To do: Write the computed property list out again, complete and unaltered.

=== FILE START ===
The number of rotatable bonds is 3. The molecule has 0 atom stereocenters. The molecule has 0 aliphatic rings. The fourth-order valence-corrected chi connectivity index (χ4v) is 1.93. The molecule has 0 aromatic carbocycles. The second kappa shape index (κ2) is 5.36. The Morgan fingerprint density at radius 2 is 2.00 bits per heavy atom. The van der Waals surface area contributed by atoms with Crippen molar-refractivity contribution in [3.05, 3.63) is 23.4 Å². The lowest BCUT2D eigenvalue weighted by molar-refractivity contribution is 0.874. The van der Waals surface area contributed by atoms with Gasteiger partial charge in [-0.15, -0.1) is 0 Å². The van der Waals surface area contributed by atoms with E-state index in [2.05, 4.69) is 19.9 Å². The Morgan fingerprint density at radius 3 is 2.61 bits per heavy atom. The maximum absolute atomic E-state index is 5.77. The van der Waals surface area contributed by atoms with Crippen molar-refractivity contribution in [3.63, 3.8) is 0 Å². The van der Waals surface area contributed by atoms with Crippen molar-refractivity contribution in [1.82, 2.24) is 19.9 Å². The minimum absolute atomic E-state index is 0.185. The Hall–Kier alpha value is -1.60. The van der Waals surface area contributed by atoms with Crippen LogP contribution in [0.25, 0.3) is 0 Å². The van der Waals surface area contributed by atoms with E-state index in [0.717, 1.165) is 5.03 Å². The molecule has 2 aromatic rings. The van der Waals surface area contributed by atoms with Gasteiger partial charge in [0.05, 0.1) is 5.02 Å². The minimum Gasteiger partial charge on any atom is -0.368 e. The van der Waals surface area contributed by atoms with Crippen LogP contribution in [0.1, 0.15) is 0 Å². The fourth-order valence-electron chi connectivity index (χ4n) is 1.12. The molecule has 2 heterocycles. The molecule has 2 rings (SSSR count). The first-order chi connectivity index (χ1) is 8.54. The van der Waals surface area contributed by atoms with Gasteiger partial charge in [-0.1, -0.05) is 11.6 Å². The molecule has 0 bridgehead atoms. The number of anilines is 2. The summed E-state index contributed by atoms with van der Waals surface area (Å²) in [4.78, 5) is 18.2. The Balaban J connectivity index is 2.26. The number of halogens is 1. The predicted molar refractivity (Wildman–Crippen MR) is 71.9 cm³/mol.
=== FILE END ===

The number of rotatable bonds is 3. The molecule has 0 atom stereocenters. The molecule has 0 aliphatic rings. The fourth-order valence-corrected chi connectivity index (χ4v) is 1.93. The molecule has 0 aromatic carbocycles. The second kappa shape index (κ2) is 5.36. The Morgan fingerprint density at radius 2 is 2.00 bits per heavy atom. The van der Waals surface area contributed by atoms with Crippen molar-refractivity contribution in [3.05, 3.63) is 23.4 Å². The lowest BCUT2D eigenvalue weighted by molar-refractivity contribution is 0.874. The van der Waals surface area contributed by atoms with Gasteiger partial charge in [-0.15, -0.1) is 0 Å². The van der Waals surface area contributed by atoms with E-state index in [2.05, 4.69) is 19.9 Å². The Morgan fingerprint density at radius 3 is 2.61 bits per heavy atom. The maximum absolute atomic E-state index is 5.77. The van der Waals surface area contributed by atoms with Crippen molar-refractivity contribution in [3.63, 3.8) is 0 Å². The van der Waals surface area contributed by atoms with Crippen molar-refractivity contribution in [1.82, 2.24) is 19.9 Å². The minimum absolute atomic E-state index is 0.185. The Hall–Kier alpha value is -1.60. The van der Waals surface area contributed by atoms with Crippen LogP contribution in [0.25, 0.3) is 0 Å². The van der Waals surface area contributed by atoms with E-state index in [0.717, 1.165) is 5.03 Å². The molecule has 2 aromatic rings. The van der Waals surface area contributed by atoms with Gasteiger partial charge in [0.05, 0.1) is 5.02 Å². The minimum Gasteiger partial charge on any atom is -0.368 e. The van der Waals surface area contributed by atoms with Crippen LogP contribution in [0.1, 0.15) is 0 Å². The fourth-order valence-electron chi connectivity index (χ4n) is 1.12. The molecule has 2 heterocycles. The molecule has 2 rings (SSSR count). The first-order chi connectivity index (χ1) is 8.54. The van der Waals surface area contributed by atoms with Gasteiger partial charge in [-0.1, -0.05) is 11.6 Å². The molecule has 0 bridgehead atoms. The number of anilines is 2. The summed E-state index contributed by atoms with van der Waals surface area (Å²) in [4.78, 5) is 18.2. The Balaban J connectivity index is 2.26. The number of halogens is 1. The predicted molar refractivity (Wildman–Crippen MR) is 71.9 cm³/mol.